Foreign investors and South African businesses are anxious as ideological divisions amongst the country's rulers raise questions about the sustainability of market liberalisation.
Recently, cracks have appeared to widen within the tripartite alliance between the ruling African National Congress (ANC), the trade union confederation COSATU and the South African Communist Party (SACP).
Tensions were high last week, after the National Union of Mineworkers (NUM) threw its weight behind the embattled former deputy president, Jacob Zuma, and criticised President Thabo Mbeki's desire to have a woman succeed him as the next head of the ANC.
The NUM is a key member of COSATU, with the union's dissatisfaction with the tripartite alliance coming to fore at the opening of the NUM's 12th congress.
Gwede Mantashe, the union's general secretary, claimed Mbeki's aim to promote a woman to be the next president of South Africa was nothing more than an attempt to block the legally embattled Zuma from a run at the position.
Mantashe also accused the ANC of becoming a party for the rich business classes and not championing the causes of workers.
Mantashe gave Zuma a ringing endorsement of the behalf of the NUM's 300,000 members, declaring that the ANC had not made a mistake by electing Zuma to the senior leadership of the party - he recently resumed official duties as deputy president of the ANC.
Addressing the congress on May 24, Zuma himself declared that there was no crisis within the ANC. However, he also issued a thinly veiled rebuke to Mbeki's attempts to "modernise the party", warning of forces attempting to change the ANC from within.
The congress served to highlight the deep ideological divisions that exist within the ANC and its coalition partners, a number of them directly related to the economy. Given that COSATU and the SACP, along with the ANC, were the principle forces of opposition during the era of apartheid, it was natural that they should form a governing alliance when Nelson Mandela came to power in 1994.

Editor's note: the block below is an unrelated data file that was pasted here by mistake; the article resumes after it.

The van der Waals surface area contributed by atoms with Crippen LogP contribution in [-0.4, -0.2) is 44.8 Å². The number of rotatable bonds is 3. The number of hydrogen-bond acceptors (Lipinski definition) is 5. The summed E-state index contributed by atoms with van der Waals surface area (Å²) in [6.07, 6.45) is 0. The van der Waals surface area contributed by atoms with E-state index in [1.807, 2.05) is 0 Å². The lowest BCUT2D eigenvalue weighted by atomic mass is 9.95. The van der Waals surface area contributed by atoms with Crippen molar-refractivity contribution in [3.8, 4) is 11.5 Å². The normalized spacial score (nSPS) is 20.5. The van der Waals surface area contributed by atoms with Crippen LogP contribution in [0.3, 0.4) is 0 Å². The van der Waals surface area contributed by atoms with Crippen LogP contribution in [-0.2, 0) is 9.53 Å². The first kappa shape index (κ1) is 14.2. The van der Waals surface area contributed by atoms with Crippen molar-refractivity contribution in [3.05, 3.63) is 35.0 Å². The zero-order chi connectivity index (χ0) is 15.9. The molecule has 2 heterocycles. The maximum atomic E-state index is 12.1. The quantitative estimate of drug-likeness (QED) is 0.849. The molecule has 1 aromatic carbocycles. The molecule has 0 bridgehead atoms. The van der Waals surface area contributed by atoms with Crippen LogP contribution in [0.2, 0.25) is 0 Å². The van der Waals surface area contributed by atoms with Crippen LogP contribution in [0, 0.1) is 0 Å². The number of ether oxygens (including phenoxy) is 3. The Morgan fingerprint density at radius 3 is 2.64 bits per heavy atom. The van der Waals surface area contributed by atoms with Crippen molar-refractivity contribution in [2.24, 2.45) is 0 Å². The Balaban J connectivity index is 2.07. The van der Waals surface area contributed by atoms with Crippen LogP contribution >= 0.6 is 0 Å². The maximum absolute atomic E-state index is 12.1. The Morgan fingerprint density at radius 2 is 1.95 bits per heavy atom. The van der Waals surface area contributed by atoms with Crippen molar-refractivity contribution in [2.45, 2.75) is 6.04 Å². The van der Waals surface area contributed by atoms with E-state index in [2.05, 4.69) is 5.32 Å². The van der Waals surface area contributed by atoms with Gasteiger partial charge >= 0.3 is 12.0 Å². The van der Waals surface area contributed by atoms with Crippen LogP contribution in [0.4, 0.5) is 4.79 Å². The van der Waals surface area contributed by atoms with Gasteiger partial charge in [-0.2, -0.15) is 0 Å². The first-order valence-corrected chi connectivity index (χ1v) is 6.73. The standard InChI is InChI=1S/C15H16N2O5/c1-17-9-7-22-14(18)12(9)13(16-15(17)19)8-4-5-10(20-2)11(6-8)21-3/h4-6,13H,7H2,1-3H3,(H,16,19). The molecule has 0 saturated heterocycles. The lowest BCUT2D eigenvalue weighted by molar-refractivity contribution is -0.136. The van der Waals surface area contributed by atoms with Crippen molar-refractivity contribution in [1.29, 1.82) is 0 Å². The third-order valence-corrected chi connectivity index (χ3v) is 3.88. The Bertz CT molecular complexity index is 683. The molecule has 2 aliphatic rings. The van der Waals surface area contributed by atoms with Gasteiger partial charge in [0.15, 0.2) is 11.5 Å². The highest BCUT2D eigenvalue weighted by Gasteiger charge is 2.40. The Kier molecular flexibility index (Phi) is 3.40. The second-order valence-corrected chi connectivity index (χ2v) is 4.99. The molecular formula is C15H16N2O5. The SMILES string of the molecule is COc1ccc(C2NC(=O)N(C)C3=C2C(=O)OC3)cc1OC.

However, since then it has been an increasingly rough ride, with ideological differences coming to the fore. While the ANC leadership implemented left-leaning economic reform packages, like the Growth Employment and Redistribution Act (GEAR), in reality the changes have tended to be free market in orientation.
In the lead up to the congress, both the NUM and COSATU attacked the Mbeki-led government's record on job creation and job preservation, with the mining union complaining that up to 50,000 jobs had been shed in the industry in recent years.
Patrick Craven, a spokesman for COSATU, went further, belittling government claims that any losses had been offset by newly created positions.
"At a time when we are told the economy is booming, it is disgusting that so many of our citizens are living in abject poverty, primarily because they cannot find work, or have to survive in low-paid, insecure, temporary jobs," he said.
Foreign investors will be watching closely to see whether the government's free market changes stay on track. Any swing back towards nationalisation would likely have a profound effect on market confidence, which has been carefully nurtured over the course of the last decade, as would any spread in the recent round of strike action called by unions.
South African businesses will be hoping that any split in the ANC, should it come to that, passes off as amicably as possible and without tarnishing the party's good record of governance, widely considered the best in Africa.
Any split would probably be traumatic, as most COSATU and SACP members are also card-carrying members of the ANC and feel that it is their party. It is unlikely, however, that the left will have much chance of re-gaining control of the ANC with their talisman, Zuma, fairing poorly in a recent nation wide poll that asked whether South Africans would like to see him installed as president.
The left is looking increasingly weak in South African politics, with many of its leading lights having moved over to the business or centrist wings over the course of the last decade.
Zuma's leftist credentials are relatively weak in any case, with him having been an exile during the apartheid years and a committed Mbeki supporter until relatively recently. Many believe Zuma has become COSATU's champion by default. In recent years, he became a go-between for the SACP, COSATU and Mbeki after they fell out.
Given that the ANC's leadership is unlikely to shift from its social democratic third-way politics, cracks within the alliance may widen. Therefore, the road ahead looks increasingly difficult to map, especially for potential foreign investors looking on from outside.
Whatever the outcome it looks as though there will be plenty of acrimony to come as the battle for the heart and soul of the ANC intensifies.